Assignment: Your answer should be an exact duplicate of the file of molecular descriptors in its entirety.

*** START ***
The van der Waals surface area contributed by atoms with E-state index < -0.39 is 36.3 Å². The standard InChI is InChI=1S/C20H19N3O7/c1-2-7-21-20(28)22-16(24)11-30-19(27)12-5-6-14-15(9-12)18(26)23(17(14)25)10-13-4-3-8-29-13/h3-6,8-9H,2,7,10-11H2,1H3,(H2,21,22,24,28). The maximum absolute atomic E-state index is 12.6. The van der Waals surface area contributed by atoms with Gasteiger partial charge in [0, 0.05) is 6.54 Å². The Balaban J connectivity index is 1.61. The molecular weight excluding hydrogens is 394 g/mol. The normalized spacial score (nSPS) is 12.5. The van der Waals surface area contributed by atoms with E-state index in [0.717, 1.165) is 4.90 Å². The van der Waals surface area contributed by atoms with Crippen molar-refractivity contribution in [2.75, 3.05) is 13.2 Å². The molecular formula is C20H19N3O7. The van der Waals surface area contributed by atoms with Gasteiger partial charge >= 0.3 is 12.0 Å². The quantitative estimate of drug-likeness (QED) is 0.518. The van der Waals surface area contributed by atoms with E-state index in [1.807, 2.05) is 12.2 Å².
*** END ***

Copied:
The van der Waals surface area contributed by atoms with E-state index < -0.39 is 36.3 Å². The standard InChI is InChI=1S/C20H19N3O7/c1-2-7-21-20(28)22-16(24)11-30-19(27)12-5-6-14-15(9-12)18(26)23(17(14)25)10-13-4-3-8-29-13/h3-6,8-9H,2,7,10-11H2,1H3,(H2,21,22,24,28). The maximum absolute atomic E-state index is 12.6. The van der Waals surface area contributed by atoms with Gasteiger partial charge in [0, 0.05) is 6.54 Å². The Balaban J connectivity index is 1.61. The molecular weight excluding hydrogens is 394 g/mol. The normalized spacial score (nSPS) is 12.5. The van der Waals surface area contributed by atoms with E-state index in [0.717, 1.165) is 4.90 Å². The van der Waals surface area contributed by atoms with Crippen molar-refractivity contribution in [2.75, 3.05) is 13.2 Å². The molecular formula is C20H19N3O7. The van der Waals surface area contributed by atoms with Gasteiger partial charge >= 0.3 is 12.0 Å². The quantitative estimate of drug-likeness (QED) is 0.518. The van der Waals surface area contributed by atoms with E-state index in [1.807, 2.05) is 12.2 Å².